“To go outside to check if anyone is coming.”

There is actually a word for something like “To go outside to check if anyone is coming" but not in English. There are a number of other concepts not expressed well by just one English word. More such words are discussed here. I thought my LingQ colleagues would find this interesting.


I really liked this. One of my favorites is French - espirit d’escalier - which means “[a] witty comment / phrase you think of when leaving something such as an argument. It comes from a French phrase meaning ‘staircase wit.’ i.e. you only think of it as you are walking down the stairs to leave.”

And German - Weltschmertz.

My favorite in the article was #2 - Mamihlapinatapei - “the wordless, yet meaningful look shared by two people who both desire to initiate something but are both reluctant to start”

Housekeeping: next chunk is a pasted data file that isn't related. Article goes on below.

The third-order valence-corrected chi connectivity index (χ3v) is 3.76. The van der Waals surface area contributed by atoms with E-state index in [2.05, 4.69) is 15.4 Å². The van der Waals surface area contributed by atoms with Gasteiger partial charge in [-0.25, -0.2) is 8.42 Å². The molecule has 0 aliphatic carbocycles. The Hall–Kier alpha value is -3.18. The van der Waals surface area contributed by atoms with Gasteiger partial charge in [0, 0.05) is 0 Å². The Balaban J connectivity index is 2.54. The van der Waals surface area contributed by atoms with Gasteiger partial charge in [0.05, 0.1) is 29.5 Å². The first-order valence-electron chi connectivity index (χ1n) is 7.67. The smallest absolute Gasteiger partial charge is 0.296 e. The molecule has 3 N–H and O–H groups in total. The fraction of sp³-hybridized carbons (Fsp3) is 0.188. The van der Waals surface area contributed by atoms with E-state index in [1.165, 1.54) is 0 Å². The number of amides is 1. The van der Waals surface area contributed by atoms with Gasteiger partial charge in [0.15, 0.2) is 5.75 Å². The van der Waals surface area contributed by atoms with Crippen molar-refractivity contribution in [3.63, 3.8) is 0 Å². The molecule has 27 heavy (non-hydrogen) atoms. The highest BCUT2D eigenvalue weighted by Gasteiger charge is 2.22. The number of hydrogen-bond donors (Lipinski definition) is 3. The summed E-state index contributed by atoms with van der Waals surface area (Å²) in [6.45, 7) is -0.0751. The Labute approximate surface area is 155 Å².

I must say that one of my favorites is #9 - Prozvonit. It would’ve come in very handy when I was in Korea using a prepaid phone :slight_smile:
However, the word that I’ll come away using the most is definitely #7 - Tartle. It sounds English enough to use, and it’s a word I’ll use in the near future, however correct or not my usage may be…“Hey man, stop tartling and introduce me already!”

The name of the article is misleading, if not outright wrong. Not only is there nothing particularly untranslatable about these words; they have all been translated right there in the article. I find it surprising that a Vanderbilt graduate makes such basic mistakes.

I think tone of the article is lighter than what you seem to get from it.
BTW, whether there are mistakes or not, I suggest you are putting too much credence in what is a very woolly credential, i.e. a BA from any university in North America.

You’re probably right; I’m reading too much into it. But I’m still surprised that someone who has been studying English and Communication for a few years falls into the all too common trap of “untranslatable” words.